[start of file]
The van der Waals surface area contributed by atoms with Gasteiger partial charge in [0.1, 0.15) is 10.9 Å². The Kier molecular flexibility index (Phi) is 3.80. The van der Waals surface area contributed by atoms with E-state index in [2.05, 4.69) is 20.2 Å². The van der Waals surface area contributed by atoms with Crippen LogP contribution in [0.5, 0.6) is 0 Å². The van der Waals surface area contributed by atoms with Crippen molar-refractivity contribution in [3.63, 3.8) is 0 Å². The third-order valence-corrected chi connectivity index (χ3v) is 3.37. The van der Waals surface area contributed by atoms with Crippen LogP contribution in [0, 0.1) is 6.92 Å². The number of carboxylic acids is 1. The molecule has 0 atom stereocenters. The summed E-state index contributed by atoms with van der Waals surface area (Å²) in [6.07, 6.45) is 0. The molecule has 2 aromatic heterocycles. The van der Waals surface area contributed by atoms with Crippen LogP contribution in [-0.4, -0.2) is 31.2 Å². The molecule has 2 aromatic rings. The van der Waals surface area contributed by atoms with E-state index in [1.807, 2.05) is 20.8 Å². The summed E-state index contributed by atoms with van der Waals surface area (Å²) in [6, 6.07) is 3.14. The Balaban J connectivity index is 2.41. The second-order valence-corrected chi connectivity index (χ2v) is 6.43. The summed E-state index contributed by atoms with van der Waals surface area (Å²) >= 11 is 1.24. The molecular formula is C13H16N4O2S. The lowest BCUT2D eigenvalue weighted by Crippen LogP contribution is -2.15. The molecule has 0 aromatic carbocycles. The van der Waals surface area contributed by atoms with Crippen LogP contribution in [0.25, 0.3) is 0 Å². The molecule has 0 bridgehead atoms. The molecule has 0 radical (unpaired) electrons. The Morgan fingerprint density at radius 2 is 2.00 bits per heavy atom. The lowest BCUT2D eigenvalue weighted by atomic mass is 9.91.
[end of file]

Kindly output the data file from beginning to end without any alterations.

The van der Waals surface area contributed by atoms with Gasteiger partial charge in [0.1, 0.15) is 10.9 Å². The Kier molecular flexibility index (Phi) is 3.80. The van der Waals surface area contributed by atoms with E-state index in [2.05, 4.69) is 20.2 Å². The van der Waals surface area contributed by atoms with Crippen LogP contribution in [0.5, 0.6) is 0 Å². The van der Waals surface area contributed by atoms with Crippen molar-refractivity contribution in [3.63, 3.8) is 0 Å². The third-order valence-corrected chi connectivity index (χ3v) is 3.37. The van der Waals surface area contributed by atoms with Crippen LogP contribution in [0, 0.1) is 6.92 Å². The number of carboxylic acids is 1. The molecule has 0 atom stereocenters. The summed E-state index contributed by atoms with van der Waals surface area (Å²) in [6.07, 6.45) is 0. The molecule has 2 aromatic heterocycles. The van der Waals surface area contributed by atoms with Crippen LogP contribution in [-0.4, -0.2) is 31.2 Å². The molecule has 2 aromatic rings. The van der Waals surface area contributed by atoms with E-state index in [1.807, 2.05) is 20.8 Å². The summed E-state index contributed by atoms with van der Waals surface area (Å²) in [6, 6.07) is 3.14. The Balaban J connectivity index is 2.41. The second-order valence-corrected chi connectivity index (χ2v) is 6.43. The summed E-state index contributed by atoms with van der Waals surface area (Å²) >= 11 is 1.24. The molecular formula is C13H16N4O2S. The lowest BCUT2D eigenvalue weighted by Crippen LogP contribution is -2.15. The molecule has 0 aromatic carbocycles. The van der Waals surface area contributed by atoms with Crippen LogP contribution in [0.25, 0.3) is 0 Å². The molecule has 0 bridgehead atoms. The molecule has 0 radical (unpaired) electrons. The Morgan fingerprint density at radius 2 is 2.00 bits per heavy atom. The lowest BCUT2D eigenvalue weighted by atomic mass is 9.91.